While he respects Colin Kaepernick's stance to sit during the National Anthem as a protest to the way blacks are treated in America, Vincent Jackson admits it's not something he could ever bring himself to do.

LOREN ELLIOTT | Times

While he respects Colin Kaepernick's stance to sit during the National Anthem as a protest to the way blacks are treated in America, Vincent Jackson admits it's not something he could ever bring himself to do.

Vincent Jackson's commitment to supporting the military earned him the NFL's Salute to Service Award last season. His Jackson In Action 83 Foundation benefits military familes and he has a special relationship with the service men and woman at MacDill Air Force Base and the U.S. Central Command.

While he respects Colin Kaepernick's stance to sit during the National Anthem as a protest to the way blacks are treated in America, Jackson admits it's not something he could ever bring himself to do.

"I mean, I have a totally different perspective," Jackson said Monday of the 49ers quarterback. "I think everybody is entitled to their right and beliefs, but it's not something I would do.

What does the stars and stripes mean to someone who has served or a member of a military family, such as Jackson's?

"Oh, it's huge man," Jackson said. "Paying tribute and your respect to just so many people who have made sacrifices. What a great country we do live in. I understand if people want to get messages across, and make points and bring light to something they think is important. That's his choice of action to do it." …

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Bucs' Pamphile to create scholarship in mother's memory

Kevin Pamphile was excused from three practices in early August at the time of his mother's death, and wasn't at Friday's preseason game to be in Miami for her wake and funeral services.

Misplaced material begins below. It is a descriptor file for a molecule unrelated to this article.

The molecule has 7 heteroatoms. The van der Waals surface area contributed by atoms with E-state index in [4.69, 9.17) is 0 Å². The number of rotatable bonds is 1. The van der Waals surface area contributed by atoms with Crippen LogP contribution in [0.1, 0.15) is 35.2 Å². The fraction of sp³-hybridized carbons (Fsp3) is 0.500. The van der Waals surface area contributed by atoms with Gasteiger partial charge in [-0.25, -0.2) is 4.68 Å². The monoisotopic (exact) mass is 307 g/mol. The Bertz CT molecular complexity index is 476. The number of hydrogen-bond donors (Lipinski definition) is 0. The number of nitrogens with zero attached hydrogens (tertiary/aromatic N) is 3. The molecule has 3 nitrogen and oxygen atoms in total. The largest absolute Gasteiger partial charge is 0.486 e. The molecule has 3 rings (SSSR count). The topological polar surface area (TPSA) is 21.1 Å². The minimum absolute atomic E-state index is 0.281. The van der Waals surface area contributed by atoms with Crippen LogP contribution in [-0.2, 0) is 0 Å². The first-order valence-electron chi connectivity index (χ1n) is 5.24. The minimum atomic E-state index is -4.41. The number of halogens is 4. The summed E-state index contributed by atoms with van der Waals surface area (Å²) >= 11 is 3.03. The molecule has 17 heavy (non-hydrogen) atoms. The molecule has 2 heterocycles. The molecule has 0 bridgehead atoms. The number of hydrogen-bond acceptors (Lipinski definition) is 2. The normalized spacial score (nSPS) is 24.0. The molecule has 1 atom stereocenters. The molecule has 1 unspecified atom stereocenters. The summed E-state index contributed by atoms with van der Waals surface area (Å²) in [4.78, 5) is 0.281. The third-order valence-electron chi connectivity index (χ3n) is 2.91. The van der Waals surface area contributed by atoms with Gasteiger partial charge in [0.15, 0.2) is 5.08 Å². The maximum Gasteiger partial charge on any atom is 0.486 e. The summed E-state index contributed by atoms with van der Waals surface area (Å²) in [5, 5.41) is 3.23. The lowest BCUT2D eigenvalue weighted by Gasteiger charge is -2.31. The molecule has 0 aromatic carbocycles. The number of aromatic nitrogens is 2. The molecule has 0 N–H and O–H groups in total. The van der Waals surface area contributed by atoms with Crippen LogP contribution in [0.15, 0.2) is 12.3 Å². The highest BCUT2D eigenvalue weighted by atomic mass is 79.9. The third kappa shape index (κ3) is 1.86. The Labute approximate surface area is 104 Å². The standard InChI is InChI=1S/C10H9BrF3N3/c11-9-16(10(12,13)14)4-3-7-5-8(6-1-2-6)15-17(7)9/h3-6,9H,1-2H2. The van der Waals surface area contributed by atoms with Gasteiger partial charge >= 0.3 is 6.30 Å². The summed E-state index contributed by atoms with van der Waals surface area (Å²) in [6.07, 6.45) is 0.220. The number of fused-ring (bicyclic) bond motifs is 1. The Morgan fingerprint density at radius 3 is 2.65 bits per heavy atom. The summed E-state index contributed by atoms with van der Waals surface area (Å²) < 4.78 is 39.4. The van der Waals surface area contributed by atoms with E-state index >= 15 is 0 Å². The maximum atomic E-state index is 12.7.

OCTAVIO JONES | Times

Kevin Pamphile was excused from three practices in early August at the time of his mother's death, and wasn't at Friday's preseason game to be in Miami for her wake and funeral services.

Bucs offensive lineman Kevin Pamphile has stepped up as a starting guard entering this season, and on Monday, announced that he'd done so despite a personal tragedy in the past month: his mother, Marie, died at age 57 and was buried Saturday.

"Losing a mom completely disrupts the balance of a household and family. She was our nucleus," Pamphile wrote in a statement issued to the Times. "She was a God-fearing woman. She was nurturing, extremely supportive, and giving to everyone in need. She was a loving and devoted wife, and an amazing mother. She is now our angel."

Pamphile was excused from three practices in early August at the time of her death, and wasn't at Friday's preseason game to be in Miami for her wake and funeral services. The Bucs won 30-13 over the Browns, and quarterback Jameis Winston said after the game that the Bucs, including Josh Allen, who replaced Pamphile at left guard, were motivated to play the game in tribute to their teammate who couldn't be with them. …

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Seferian-Jenkins on Kaepernick: 'Invest in the black community'

Austin Seferian-Jenkins' suggestion for Colin Kaepernick and others who care about the issue of the treatment of blacks in America to help by investing in solving the problem.

LOREN ELLIOTT | Times

Austin Seferian-Jenkins' suggestion for Colin Kaepernick and others who care about the issue of the treatment of blacks in America to help by investing in solving the problem.

49ers quarterback Colin Kaepernick's decision to protest the treatment of blacks in America by sitting during the national anthem has become a major story in the NFL this weekend, and Bucs tight end Austin Seferian-Jenkins offered his take to Sports Illustrated writer Peter King.

The Bucs had no scheduled access to players on Saturday or Sunday, but King was able to speak with Seferian-Jenkins, whose suggestion was for Kaepernick and others who care about the issue to help by investing in solving the problem.